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Charley's Swipe File #43

Use a split trend line in your Excel charts to make it easier for your readers to see changes in the performance of time-series data.

by Charley Kyd, MBA
Microsoft Excel MVP, 2005-2014
The Father of Spreadsheet Dashboard Reports

Charley's Swipe File #43This figure shows a split trend line for the past 120 business days. The left line shows the trend for the first 60 days, and the right line shows the trend in the most-recent 60 days.

Splitting the trend line this way makes it much easier to see changes in the trend over the past 120 days.

This figure provides an excellent measure of investor confidence about the economy. It relies on the idea that because AAA companies are less risky than CCC companies, they can pay a much lower interest rate.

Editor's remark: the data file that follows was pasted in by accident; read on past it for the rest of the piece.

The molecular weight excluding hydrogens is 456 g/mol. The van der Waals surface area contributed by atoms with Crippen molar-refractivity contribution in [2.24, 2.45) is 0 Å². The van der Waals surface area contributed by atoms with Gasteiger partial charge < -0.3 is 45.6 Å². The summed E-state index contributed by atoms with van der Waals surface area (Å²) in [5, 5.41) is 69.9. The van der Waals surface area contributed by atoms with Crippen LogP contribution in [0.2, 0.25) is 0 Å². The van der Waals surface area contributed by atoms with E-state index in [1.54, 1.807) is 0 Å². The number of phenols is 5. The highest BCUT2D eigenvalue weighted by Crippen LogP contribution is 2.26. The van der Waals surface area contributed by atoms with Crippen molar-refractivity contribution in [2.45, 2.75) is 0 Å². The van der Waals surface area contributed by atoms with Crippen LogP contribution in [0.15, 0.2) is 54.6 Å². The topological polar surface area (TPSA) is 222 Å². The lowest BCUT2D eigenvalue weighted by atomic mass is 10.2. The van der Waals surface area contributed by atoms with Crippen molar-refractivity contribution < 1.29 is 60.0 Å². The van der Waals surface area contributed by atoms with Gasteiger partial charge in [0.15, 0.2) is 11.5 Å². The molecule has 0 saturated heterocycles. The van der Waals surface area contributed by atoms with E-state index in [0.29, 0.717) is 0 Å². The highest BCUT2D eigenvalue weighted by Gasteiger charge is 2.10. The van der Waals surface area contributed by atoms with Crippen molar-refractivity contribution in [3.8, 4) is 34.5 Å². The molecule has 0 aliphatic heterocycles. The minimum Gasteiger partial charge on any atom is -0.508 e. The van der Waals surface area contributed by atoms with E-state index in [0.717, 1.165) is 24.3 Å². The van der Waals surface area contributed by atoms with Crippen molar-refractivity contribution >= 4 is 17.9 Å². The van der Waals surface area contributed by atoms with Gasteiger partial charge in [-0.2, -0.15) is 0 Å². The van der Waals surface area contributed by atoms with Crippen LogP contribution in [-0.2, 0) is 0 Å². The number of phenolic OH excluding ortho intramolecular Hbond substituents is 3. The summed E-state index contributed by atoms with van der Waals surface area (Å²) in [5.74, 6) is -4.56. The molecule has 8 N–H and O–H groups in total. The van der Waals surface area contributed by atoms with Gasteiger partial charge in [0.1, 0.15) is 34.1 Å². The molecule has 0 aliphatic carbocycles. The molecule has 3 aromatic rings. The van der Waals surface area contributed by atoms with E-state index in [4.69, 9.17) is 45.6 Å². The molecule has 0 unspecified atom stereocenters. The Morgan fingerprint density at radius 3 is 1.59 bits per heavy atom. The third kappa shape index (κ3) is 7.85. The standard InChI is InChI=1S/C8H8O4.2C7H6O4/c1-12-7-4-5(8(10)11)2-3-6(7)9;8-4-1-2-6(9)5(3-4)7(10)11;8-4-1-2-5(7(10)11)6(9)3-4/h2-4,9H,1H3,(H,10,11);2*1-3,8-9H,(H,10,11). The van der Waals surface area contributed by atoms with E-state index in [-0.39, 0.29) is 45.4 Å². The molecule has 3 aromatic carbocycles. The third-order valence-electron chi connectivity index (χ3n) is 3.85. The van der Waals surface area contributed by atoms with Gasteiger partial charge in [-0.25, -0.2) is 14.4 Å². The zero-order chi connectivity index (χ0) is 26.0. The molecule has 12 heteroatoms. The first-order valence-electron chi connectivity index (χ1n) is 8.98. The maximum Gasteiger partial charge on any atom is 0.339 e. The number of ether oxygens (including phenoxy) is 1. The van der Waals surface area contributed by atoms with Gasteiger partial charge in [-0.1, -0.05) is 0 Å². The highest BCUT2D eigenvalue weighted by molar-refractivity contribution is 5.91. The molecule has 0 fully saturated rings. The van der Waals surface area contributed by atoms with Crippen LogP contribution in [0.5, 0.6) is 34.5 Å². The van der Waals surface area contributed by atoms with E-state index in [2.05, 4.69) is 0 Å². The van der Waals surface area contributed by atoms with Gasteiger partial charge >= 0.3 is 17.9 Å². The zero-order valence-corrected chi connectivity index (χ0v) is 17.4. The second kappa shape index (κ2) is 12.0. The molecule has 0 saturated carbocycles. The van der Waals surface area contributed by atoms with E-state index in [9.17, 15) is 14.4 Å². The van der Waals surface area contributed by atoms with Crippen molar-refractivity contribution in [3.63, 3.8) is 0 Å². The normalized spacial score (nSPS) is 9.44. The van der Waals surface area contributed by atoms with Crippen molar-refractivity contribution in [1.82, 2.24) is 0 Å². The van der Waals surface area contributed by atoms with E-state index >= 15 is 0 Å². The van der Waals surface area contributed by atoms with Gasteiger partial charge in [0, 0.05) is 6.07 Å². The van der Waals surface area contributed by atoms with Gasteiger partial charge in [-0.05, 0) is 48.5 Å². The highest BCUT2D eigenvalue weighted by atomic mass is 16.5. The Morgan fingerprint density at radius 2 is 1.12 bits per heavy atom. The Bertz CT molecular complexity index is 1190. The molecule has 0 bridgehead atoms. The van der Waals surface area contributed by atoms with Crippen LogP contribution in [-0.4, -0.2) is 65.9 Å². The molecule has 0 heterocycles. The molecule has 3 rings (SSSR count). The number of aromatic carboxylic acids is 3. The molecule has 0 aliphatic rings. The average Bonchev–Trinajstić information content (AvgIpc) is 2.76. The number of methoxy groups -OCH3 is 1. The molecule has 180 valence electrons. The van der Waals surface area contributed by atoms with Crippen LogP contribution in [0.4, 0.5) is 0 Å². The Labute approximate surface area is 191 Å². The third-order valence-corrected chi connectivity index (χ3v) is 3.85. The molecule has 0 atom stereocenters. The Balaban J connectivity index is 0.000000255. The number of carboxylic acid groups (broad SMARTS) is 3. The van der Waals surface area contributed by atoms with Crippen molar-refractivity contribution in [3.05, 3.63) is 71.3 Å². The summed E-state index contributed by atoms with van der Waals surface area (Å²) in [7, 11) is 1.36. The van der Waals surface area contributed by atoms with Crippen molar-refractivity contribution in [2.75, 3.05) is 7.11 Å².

If investors are optimistic about the economy, they’re necessarily optimistic about the average prospects of CCC companies. So they tend to move from low-interest AAA bonds to high-interest CCC bonds, driving the AAA yields up and the CCC yields down. And this makes the line rise.

On the other hand, if investors are pessimistic about the economy, they move in the other direction, moving the ratio line down.

And the two red lines show recent trends in this ratio.

Usage Ideas

You can use a split trend line to uncover changes in nearly any time-series data…from dollar sales to manufacturing rejects.

(Continued in the documentation.)

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